Houghton and Marco Sgarbi, "Virgil and Renaissance Culture" is comprised of twelve erudite and insightful studies by scholars from a range of academic disciplines, covering the crucial areas of education and court culture, the visual arts, music history, philosophy, and Neo-Latin
and vernacular literature.
He went on to become a Neo-Latin
poet and one of the great vernacular humanists of the Renaissance.
NLN is the official publication of the American Association for Neo-Latin
Synopsis: Famous for his "Book of the Courtier", Baldassarre Castiglione also composed works in neo-Latin
that have never been the subject of systematic, critical scrutiny within the broader context of early Cinquecento court culture.
His interests include both the Roman novel and Neo-Latin
There was much discussion of commentaries written between 1450 and 1700 at the 15th International Conference of the International Association for Neo-Latin
Studies held in 2012.
He is primarily concerned with vernacular poetry although he touches on the neo-Latin
poetry that was produced by the official court poets Henry VII introduced to his court as he reshaped it to be that of a Renaissance prince.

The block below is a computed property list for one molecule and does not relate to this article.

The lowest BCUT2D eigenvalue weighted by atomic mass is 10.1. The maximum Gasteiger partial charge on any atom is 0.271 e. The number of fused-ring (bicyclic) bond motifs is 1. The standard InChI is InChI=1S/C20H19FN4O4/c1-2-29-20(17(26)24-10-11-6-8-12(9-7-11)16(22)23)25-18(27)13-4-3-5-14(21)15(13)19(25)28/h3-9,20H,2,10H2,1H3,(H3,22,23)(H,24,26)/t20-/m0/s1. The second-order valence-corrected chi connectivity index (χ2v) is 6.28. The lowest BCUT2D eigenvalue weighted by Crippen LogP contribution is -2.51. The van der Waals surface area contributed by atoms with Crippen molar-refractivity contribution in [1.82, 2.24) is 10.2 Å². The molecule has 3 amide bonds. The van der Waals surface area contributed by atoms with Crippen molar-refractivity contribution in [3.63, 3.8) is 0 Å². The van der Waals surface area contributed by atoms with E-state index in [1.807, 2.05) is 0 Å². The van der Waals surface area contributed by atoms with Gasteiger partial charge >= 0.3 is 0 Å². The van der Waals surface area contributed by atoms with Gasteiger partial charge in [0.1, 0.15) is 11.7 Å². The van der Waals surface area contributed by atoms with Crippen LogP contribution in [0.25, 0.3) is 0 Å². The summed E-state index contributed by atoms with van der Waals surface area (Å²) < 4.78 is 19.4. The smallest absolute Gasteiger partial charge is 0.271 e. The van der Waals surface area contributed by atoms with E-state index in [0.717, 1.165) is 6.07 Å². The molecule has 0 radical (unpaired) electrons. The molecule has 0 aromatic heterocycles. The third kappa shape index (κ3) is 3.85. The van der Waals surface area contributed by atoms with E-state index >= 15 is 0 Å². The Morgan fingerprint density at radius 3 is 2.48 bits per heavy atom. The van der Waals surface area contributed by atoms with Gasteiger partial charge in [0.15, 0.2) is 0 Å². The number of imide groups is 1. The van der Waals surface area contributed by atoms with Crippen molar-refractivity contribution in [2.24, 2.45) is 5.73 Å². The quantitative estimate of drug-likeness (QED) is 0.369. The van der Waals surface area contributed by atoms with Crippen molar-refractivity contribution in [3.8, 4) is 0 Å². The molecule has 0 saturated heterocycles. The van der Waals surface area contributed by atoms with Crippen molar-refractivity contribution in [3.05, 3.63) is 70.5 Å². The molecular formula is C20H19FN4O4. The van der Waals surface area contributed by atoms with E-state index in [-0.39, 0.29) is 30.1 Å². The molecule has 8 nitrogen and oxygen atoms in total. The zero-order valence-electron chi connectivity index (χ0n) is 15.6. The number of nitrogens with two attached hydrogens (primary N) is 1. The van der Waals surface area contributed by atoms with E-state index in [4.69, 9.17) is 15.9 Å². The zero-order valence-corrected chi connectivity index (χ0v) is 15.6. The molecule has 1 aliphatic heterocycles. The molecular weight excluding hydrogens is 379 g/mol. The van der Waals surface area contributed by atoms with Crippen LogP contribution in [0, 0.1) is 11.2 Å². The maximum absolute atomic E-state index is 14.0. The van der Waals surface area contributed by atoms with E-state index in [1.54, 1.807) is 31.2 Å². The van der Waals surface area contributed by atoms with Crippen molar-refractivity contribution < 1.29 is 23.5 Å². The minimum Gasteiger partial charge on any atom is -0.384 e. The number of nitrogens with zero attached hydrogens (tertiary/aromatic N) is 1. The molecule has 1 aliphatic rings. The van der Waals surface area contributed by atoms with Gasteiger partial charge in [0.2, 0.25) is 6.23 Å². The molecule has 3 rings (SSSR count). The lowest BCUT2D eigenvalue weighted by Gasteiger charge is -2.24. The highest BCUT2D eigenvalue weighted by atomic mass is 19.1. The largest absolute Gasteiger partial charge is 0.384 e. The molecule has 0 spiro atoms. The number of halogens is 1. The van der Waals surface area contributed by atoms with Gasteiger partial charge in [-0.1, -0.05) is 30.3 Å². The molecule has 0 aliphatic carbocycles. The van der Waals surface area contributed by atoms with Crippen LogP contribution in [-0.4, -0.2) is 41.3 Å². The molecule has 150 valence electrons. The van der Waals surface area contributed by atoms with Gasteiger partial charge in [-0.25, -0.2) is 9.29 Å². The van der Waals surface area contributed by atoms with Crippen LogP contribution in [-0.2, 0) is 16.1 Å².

'Sources and Influences' look at the role of the Bible, classical literature and philosophy, history, Chaucer and the mediaeval romance, neo-Latin
literature, sixteenth century poetics, and Italian as well as French literature.
Jacopo Sannazaro (1456-1530) is arguably the most admired of the neo-Latin
poets of the Renaissance.
Julianne Bruneau's essay offers a reading of the female figure of Natura in Allan of Lille's Complaint of Nature, for example, and Jennifer Morrish considers female characters in Johannes Praschius' neo-Latin
novel Psyche Cretica.
The name is from the neo-Latin
scientific name Falco subbuteo, a bird of prey commonly known as the Eurasian hobby, after a trademark was not granted to call the game Hobby.
Stephan Fussel examines the origins and spread of printing and Wilhelm Kuhlmann analyses the literature written in neo-Latin
from the late fifteenth to the early eighteenth century in Germany, much of which was read by intellectuals across Europe.